The pinnacle of motivation ‘State of flow’

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Daniel Goleman examined the relationship of our emotions in the context of intelligence and talent in his magnificent work Emotional Intelligence / Emotinal Intelligence, the first edition of which was published in 1995, and benefited from previous research and experiences on these issues.

Goleman describes the state of flow, which he also defines as the peak of motivation, with the following sentences: “Flow is the opposite of worry and anxiety, as a state of mind in which the person forgets himself. Instead of worrying about it in an angry way, people who live the flow are immersed in what they do without even being aware of themselves, they lose their minds in daily life. They put aside the little things that keep them busy—health, bills, even the way things are going. On the other hand, people in the flow are completely in control of the work they are doing, and all their reactions are in full harmony with the changing demands of the job. People who experience flow are not concerned with how they are, even when they are at the peak of their performance, that is, with thoughts of success or failure; what motivates them is pure pleasure in doing that activity.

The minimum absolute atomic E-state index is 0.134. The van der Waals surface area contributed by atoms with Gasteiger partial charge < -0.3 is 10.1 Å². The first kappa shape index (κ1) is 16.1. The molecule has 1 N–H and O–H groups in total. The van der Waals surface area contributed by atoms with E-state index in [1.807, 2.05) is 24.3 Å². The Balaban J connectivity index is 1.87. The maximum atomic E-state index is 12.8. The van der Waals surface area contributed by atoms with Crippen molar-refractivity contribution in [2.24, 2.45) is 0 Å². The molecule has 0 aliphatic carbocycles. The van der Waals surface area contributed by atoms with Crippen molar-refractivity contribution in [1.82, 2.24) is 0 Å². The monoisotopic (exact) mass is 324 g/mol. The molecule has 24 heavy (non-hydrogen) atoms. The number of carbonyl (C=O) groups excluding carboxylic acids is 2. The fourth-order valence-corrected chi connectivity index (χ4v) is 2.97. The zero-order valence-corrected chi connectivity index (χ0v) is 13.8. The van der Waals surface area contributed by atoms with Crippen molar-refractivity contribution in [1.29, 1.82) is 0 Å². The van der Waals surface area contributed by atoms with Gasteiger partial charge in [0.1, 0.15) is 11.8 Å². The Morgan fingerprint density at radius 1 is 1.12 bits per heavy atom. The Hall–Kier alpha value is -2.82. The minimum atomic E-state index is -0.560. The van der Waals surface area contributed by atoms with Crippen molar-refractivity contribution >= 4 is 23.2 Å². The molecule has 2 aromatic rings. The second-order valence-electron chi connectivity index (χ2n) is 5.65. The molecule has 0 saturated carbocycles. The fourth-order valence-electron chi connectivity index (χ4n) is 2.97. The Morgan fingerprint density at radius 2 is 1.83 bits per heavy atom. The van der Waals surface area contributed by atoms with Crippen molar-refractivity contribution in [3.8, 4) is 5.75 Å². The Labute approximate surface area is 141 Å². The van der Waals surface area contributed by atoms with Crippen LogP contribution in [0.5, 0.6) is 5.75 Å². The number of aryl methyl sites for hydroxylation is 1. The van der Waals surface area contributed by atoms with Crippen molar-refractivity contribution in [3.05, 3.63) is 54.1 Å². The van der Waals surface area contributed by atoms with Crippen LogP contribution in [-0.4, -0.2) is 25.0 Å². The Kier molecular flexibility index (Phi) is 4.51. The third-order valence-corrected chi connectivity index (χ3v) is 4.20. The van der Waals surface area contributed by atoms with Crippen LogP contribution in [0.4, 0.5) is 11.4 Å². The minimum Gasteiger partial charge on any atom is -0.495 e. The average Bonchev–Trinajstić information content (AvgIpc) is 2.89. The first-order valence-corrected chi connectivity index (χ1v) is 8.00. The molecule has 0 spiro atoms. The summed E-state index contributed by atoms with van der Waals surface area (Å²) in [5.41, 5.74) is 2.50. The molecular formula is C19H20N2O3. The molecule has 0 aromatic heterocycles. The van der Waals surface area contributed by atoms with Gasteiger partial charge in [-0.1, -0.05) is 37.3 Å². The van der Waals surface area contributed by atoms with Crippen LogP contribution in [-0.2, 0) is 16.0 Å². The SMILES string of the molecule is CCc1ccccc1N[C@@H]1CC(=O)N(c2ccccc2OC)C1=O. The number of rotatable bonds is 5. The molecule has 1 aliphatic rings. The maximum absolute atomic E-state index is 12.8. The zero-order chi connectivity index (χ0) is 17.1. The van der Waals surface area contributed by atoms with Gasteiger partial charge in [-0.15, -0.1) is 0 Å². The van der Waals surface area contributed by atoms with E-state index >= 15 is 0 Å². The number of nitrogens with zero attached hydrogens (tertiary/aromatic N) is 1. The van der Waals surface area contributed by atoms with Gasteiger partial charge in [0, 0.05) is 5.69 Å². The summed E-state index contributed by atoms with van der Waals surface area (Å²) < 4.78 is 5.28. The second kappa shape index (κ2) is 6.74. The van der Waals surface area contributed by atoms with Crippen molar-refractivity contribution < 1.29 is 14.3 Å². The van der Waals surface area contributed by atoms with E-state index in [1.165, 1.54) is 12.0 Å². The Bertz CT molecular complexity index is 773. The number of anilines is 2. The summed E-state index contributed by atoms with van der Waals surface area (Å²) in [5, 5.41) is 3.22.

Ways to Flow

There are different ways to go with the flow, one of them is to focus consciously on the task to be done; At the base of the flow is a state of high concentration. 

   Flow occurs in that sensitive area between boredom and anxiety. Entry to this area is also possible if people find a job they are talented at and engage in it at a level that will put their cats a little harder.
To someone who lives the flow  when you look at it, you get the impression that difficult is easy; Performance at its peak looks natural and ordinary. The brain is in a calm state. Excitation or suppression of neural circuits is compatible with the requirements of the moment.
The flow and optimal performance zone is like a haven for cortical efficiency; energy expended is minimized. It is thought that people have mastered the flow through frequent practice. Well-studied movements require less brain power than those that are being learned or that are too difficult. In addition to these, Goleman also likened the state of ecstasy in the flow to the ecstasy of a person in contemplation.
Experiments on this topic were conducted by Mihaly Csikszentmihalyi, still working at the University of Chicago and known as the father of the Flow Theorem. Csikszentmihalyi, who has been eighteen years after graduating from art school, determined in a research he conducted on two hundred painters that those who only had the pleasure of painting during their student days became real painters later on.

As a result of this experiment, Csikszentmihalyi concludes: “Painters must first of all want to paint. If the artist thinks how much it will sell in front of the canvas or what the critics will say, he cannot try original styles. Creative achievements depend on concentrating the whole mind.”

If you want to be able to experience the flow state more often, to know more about long-term high and deep concentration:
https://www.ted.com/talks/mihaly_csikszentmihalyi_on_flow?utm_campaign=tedspread&utm_medium=referral&utm_source=tedcomshare
Source

Goleman, D. (1996). Why Is Emotional Intelligence More Important Than IQ ? Istanbul: Asset
Kategoriler: Quotes

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